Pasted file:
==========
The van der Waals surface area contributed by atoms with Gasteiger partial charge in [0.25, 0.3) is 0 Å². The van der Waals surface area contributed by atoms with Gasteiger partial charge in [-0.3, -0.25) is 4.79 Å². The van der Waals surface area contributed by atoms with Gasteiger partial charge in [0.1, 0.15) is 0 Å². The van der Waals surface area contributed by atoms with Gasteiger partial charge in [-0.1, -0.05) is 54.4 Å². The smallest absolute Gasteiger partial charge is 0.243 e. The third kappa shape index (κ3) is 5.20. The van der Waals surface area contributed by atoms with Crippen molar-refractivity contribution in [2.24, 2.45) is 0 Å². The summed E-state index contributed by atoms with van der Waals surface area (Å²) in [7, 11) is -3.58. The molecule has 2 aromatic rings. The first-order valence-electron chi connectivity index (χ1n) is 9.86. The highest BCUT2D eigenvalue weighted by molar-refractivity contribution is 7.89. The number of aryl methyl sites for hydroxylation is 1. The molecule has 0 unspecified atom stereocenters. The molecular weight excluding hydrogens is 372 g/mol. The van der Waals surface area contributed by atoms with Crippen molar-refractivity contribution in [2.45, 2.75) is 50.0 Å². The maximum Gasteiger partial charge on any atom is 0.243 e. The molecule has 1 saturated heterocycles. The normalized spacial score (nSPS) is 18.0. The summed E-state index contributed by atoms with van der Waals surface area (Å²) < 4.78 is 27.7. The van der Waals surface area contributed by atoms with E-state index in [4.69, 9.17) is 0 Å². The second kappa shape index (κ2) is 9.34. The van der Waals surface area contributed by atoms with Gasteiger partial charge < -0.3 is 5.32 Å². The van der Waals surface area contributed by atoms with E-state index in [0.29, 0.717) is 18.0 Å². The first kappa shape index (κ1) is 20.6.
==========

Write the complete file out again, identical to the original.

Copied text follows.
The van der Waals surface area contributed by atoms with Gasteiger partial charge in [0.25, 0.3) is 0 Å². The van der Waals surface area contributed by atoms with Gasteiger partial charge in [-0.3, -0.25) is 4.79 Å². The van der Waals surface area contributed by atoms with Gasteiger partial charge in [0.1, 0.15) is 0 Å². The van der Waals surface area contributed by atoms with Gasteiger partial charge in [-0.1, -0.05) is 54.4 Å². The smallest absolute Gasteiger partial charge is 0.243 e. The third kappa shape index (κ3) is 5.20. The van der Waals surface area contributed by atoms with Crippen molar-refractivity contribution in [2.24, 2.45) is 0 Å². The summed E-state index contributed by atoms with van der Waals surface area (Å²) in [7, 11) is -3.58. The molecule has 2 aromatic rings. The first-order valence-electron chi connectivity index (χ1n) is 9.86. The highest BCUT2D eigenvalue weighted by molar-refractivity contribution is 7.89. The number of aryl methyl sites for hydroxylation is 1. The molecule has 0 unspecified atom stereocenters. The molecular weight excluding hydrogens is 372 g/mol. The van der Waals surface area contributed by atoms with Crippen molar-refractivity contribution in [2.45, 2.75) is 50.0 Å². The maximum Gasteiger partial charge on any atom is 0.243 e. The molecule has 1 saturated heterocycles. The normalized spacial score (nSPS) is 18.0. The summed E-state index contributed by atoms with van der Waals surface area (Å²) < 4.78 is 27.7. The van der Waals surface area contributed by atoms with E-state index in [4.69, 9.17) is 0 Å². The second kappa shape index (κ2) is 9.34. The van der Waals surface area contributed by atoms with Gasteiger partial charge < -0.3 is 5.32 Å². The van der Waals surface area contributed by atoms with E-state index in [0.29, 0.717) is 18.0 Å². The first kappa shape index (κ1) is 20.6.